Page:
I’m treated like a rock star. People of all sorts approach me to talk while I’m eating lunch. Community members and shop owners alike will cover my bill of whatever consumable I’m mashing into my mouth at that moment. Some of this is cultural, I’m sure. Thai people are among the kindest and most thoughtful people I've ever met (especially when it comes to food). I am apt to think when this happens, it has less to do with status and more to do with Thai people being thankful foreigners have an interest in them and their affairs, and are working to help them improve their country. However, I digress. I've already been paraded around a variety of social events (but far less than a majority of my female counterparts!) by the aforementioned elite. I’m afforded privileges a “common” servant doesn't typically experience.

Perhaps the most difficult thing I've experienced with regard to this disparity was when I was travelling to school one day. I was flagged down by a middle aged woman and she began speaking English to me. I happily obliged and spoke for a little while with her, answering all the typical questions- how old I am, if I was married, what I am doing in Thailand, if I can eat spicy Thai food. She eventually asked me where I live, and I told her that I stay with a host-family just south of the school. She immediately knew who it was and asked for confirmation. I affirmed her guess and she gave me a, “Oh, huh” answer and looked unsurprised, if not a little disappointed. At that very moment, I felt a strong disconnect between who I was and who she was, regardless of her being the exact demographic I am expected, and hoping, to serve. She lives in a tin hut that is roughly 12x15 square feet large with upwards of six to eight people of all ages. She works in distant Phuket as a server and comes home when she can to take care of her family. She is also now one of my favorite faces to see and chat with, but I will never forget our first meeting.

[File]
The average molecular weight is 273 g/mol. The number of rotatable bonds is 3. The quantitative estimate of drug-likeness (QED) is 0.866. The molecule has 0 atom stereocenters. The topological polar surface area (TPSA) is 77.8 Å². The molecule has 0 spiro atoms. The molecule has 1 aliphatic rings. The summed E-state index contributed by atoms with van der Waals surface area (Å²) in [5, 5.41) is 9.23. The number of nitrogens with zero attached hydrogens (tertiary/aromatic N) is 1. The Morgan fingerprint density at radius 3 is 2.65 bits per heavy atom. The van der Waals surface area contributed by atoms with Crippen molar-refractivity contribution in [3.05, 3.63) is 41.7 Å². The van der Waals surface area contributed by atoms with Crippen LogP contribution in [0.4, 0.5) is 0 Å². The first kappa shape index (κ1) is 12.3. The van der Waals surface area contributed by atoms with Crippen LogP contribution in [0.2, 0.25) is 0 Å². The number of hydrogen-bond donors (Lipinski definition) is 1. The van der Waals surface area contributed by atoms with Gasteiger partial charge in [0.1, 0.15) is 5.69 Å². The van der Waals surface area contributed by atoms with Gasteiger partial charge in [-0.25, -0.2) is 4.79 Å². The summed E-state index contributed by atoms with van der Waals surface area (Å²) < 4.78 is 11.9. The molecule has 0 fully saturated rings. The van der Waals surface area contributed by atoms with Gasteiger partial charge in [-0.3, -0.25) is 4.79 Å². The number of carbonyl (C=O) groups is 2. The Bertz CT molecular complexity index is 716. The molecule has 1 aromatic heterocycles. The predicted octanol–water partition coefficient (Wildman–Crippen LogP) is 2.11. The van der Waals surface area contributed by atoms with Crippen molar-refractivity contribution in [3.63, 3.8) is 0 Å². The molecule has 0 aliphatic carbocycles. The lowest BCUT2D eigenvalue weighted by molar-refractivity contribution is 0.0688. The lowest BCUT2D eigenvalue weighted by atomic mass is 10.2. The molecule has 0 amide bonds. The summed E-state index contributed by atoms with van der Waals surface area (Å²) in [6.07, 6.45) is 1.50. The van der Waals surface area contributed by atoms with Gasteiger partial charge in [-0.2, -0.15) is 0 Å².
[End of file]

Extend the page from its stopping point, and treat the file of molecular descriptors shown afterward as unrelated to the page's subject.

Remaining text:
As with most all conundrums, there is no easy solution. I will put forth my best effort to always be accessible to my entire community and reassure them that I will never judge them, while always holding each person in the highest esteem, and hope that our combined actions and cultural exchange render this juxtaposition non-existent.